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A Tailored, Trim and Timeless Home in Villanova

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Photos by Rebecca McAlpin

This suburban couple customized their home to reflect their family’s personal energy and style through detailed interior design.

A newly built home in Villanova meant no major renovations for a busy professional couple with young children. But that didn’t mean the property was move-in ready. While the house offered great flow, open sightlines and lots of potential, it didn’t reflect the style and energy of an active family. Picture a plain box in need of giftwrap and a bow.

Glenna Stone Interior Design

The couple turned to Philadelphia’s Glenna Stone to transform the attractive, high-quality structure into a vibrant home that reflects the lifestyle of its owners. She served as an interpreter of sorts, translating a detailed wish list and random thoughts into inviting, user-friendly interiors.

The couple’s transitional style is a seamless combination of contemporary and traditional, with clean lines and gently rounded surfaces. “We wanted a great place to come home to—but kid friendly,” says the owner. “Glenna helped us strike a balance with flair.”

One-of-Kind Space

The project encompassed several areas, including a powder room and foyer. The biggest component was an open-concept living area that spans a kitchen, a dining area and a gathering space that serves as a family room.

With demanding careers in healthcare and investment management, the couple had little time to research resources. So Stone scoured her expansive network to find unique custom pieces that elevated the style of the home. Because the house was new construction, the kitchen needed only a few tweaks. There were lighting upgrades, new bar stools for casual seating, and sophisticated accessories like a small trough that serves as a planter for succulents.

Dining room with round table and beige chairs.

For the dining room, the homeowners chose furniture that’s as functional as it is beautiful.

The designer defined the dining and gathering zones with furnishings and lighting. To give the family room a greater sense of substance, she added a wall of wainscoting behind the sofa. “The millwork helps to connect the rest of the room to the fireplace,” Stone says.

A television is stationed above the mantel for easy viewing from multiple vantage points, and tailored sofas offer ideal seating for family movie nights. “Everyone has space to snuggle in and spread out,” says Stone.

Sofas were upholstered in a creamy tan using high-tech performance fabrics that resist stains and stand up to the rigors of daily life. “Performance fabrics are getting better and better. It feels good to sit on a sofa that has some texture to it,” Stone says.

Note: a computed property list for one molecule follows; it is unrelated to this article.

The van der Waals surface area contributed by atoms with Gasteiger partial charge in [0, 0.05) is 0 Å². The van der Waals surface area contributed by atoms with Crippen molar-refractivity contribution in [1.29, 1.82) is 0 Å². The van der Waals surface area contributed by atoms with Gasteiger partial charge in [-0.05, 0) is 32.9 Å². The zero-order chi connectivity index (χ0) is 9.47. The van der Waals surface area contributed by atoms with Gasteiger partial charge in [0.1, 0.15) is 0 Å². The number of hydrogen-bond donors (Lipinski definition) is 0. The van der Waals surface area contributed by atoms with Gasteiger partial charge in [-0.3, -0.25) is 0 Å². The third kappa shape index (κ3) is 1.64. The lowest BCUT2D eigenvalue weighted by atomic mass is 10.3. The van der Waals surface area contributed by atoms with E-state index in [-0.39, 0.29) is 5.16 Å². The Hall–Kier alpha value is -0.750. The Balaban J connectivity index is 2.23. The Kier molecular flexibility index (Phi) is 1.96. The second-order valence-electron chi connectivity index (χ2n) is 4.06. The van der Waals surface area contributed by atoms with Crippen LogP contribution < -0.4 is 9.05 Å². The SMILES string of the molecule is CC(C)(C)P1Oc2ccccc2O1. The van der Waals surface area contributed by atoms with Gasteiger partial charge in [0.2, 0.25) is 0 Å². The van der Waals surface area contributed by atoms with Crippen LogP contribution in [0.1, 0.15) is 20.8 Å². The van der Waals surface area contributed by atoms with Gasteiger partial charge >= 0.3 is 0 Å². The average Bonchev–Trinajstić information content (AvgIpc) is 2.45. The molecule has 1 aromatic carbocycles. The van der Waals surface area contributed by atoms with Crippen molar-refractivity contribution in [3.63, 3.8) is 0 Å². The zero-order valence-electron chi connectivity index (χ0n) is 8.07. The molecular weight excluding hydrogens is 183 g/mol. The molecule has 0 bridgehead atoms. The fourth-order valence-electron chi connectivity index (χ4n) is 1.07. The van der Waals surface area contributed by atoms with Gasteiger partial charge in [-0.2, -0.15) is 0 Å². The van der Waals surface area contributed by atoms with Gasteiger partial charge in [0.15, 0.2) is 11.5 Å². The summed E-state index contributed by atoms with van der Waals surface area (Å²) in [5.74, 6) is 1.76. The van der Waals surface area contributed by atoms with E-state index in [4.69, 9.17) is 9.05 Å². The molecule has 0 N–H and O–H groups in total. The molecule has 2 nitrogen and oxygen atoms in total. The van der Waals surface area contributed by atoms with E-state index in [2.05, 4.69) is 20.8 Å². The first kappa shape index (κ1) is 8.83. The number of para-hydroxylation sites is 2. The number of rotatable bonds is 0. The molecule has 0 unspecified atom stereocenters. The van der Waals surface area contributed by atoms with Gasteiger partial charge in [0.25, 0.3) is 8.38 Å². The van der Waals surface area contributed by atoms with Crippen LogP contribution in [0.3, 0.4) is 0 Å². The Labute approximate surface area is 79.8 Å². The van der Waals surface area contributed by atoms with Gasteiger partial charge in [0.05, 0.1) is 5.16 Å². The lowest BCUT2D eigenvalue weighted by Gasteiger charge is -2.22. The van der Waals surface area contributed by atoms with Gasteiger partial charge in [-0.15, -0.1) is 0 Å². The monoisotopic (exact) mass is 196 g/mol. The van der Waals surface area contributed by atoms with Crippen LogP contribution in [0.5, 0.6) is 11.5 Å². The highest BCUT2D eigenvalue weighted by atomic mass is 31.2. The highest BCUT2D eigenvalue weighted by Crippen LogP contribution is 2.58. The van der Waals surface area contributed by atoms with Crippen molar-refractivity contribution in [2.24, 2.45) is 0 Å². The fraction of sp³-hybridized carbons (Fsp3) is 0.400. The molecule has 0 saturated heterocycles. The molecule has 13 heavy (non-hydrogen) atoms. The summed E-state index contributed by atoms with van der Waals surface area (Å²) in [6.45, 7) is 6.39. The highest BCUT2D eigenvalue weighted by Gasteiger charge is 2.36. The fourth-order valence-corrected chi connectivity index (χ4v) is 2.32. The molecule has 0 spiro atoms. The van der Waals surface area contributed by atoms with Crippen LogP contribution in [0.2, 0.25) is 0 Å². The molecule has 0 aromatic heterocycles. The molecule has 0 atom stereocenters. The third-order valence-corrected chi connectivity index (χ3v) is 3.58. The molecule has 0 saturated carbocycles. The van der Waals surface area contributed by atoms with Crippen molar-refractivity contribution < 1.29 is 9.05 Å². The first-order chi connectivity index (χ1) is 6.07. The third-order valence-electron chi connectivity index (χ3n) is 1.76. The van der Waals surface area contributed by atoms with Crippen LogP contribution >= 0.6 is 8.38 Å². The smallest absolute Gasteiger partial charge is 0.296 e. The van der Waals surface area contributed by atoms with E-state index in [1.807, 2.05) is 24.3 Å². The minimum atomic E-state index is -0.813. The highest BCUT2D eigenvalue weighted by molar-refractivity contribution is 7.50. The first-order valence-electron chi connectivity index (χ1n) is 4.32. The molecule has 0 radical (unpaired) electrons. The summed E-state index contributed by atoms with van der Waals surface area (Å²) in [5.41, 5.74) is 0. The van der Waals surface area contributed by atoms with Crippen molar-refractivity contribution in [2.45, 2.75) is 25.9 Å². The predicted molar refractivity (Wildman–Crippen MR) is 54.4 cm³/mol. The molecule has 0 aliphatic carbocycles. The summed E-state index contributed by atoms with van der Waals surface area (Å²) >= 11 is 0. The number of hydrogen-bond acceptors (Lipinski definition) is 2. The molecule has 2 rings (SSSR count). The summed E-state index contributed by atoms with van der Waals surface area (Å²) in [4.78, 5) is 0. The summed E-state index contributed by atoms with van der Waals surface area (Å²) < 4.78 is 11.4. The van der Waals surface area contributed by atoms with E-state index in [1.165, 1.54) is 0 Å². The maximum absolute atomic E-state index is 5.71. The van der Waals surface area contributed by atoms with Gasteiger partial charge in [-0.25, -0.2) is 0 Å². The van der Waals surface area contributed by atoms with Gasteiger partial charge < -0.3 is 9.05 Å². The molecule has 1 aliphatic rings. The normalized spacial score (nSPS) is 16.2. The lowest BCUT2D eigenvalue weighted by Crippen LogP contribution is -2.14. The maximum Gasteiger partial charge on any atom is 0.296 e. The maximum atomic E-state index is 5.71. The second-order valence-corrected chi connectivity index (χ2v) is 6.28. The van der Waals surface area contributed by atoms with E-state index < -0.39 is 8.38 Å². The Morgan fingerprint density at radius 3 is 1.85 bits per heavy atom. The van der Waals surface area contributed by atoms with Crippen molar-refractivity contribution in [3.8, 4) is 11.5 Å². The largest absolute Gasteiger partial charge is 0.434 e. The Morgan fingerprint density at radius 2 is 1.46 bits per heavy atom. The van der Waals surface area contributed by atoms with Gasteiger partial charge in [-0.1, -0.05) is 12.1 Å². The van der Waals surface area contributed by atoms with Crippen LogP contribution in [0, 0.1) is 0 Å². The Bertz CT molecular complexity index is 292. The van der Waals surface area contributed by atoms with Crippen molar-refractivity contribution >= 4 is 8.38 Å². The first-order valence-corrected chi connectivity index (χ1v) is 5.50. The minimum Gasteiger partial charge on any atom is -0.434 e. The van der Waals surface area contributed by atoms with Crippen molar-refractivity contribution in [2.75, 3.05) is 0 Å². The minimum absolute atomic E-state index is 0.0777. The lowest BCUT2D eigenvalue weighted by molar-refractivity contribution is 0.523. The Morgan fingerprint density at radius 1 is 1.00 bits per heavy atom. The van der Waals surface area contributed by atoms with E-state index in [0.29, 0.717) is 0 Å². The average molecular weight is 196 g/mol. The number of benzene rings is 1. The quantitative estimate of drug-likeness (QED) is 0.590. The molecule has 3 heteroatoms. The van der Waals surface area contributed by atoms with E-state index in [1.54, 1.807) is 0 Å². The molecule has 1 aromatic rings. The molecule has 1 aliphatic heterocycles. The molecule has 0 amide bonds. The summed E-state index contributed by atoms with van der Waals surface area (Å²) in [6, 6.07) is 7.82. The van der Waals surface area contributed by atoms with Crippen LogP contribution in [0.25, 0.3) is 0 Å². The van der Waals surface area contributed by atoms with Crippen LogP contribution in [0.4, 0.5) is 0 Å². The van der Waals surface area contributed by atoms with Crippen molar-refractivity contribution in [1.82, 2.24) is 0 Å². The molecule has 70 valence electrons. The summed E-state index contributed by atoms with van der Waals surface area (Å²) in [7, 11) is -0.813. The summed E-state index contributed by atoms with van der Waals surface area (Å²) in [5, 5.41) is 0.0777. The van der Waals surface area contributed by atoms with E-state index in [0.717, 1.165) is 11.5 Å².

Wide view of the living room. TV over mantel.

Striking a Balance

Though earthy neutrals and pale hues are a hallmark of transitional design, the owners also wanted some vibrancy. “They love warm colors—reds and oranges—which we brought in with pillows that add pops of color to the room,” the designer says. “We also brought in blue stripes in the fabric on a long bench under the window.”

The dark hardwood floors are balanced by the natural light streaming from windows. Crisp white plantation shutters filter the rays, with motorized shades blocking the sun on the most intense days. Walls are painted in a whisper of beige, a shade dubbed sea salt by Benjamin Moore.

White couch with custom organ pillows and rounded mirror.

Throughout the room, pieces make a subtle statement. A large round mirror over the sofa is framed with hand-forged metal, its curled edges set in staggered strips. The wooden arms on a cozy reading chair are carved to look like natural twigs, and a circular cocktail table combines a metal top with curved wooden sides. “With two small children, they wanted rounded edges, not sharp edges—and no glass tops,” the designer says. “It has a casual, rustic feeling to it.”


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Style and Substance

In selecting furniture, the owners’ focus was on high-end pieces that are stylish yet comfortable. With a wooden top set on a chunky black pedestal, the round dining table is surrounded by five upholstered chairs. The table’s shape is mirrored in a fluted, circular chandelier suspended from chains. “The table provides a warmth and an inviting tone to our daily lives—and also when we entertain,” the owner says.

Earth tone dining room. Glenna Stone Interior Design

The family typically entered the home through a mudroom, so they wanted to enhance a small foyer for a more formal entry. Stone furnished the space with a wooden chest, a round mirror inset with brass, and a custom rug woven in an organic tree pattern. “When you entertain, people are coming in the front door, and it needs to say ‘welcome,’” says Stone. “The foyer sets the tone for what you’re going to see in the rest in the house.”

Their projects now complete, the family is truly at home in an interior that’s stylish, functional and flexible. “The design has allowed us to create an environment that’s livable but also allows for entertaining small and large groups in a relaxed or formal manner,” the owner says. “It’s a dynamic living space.”


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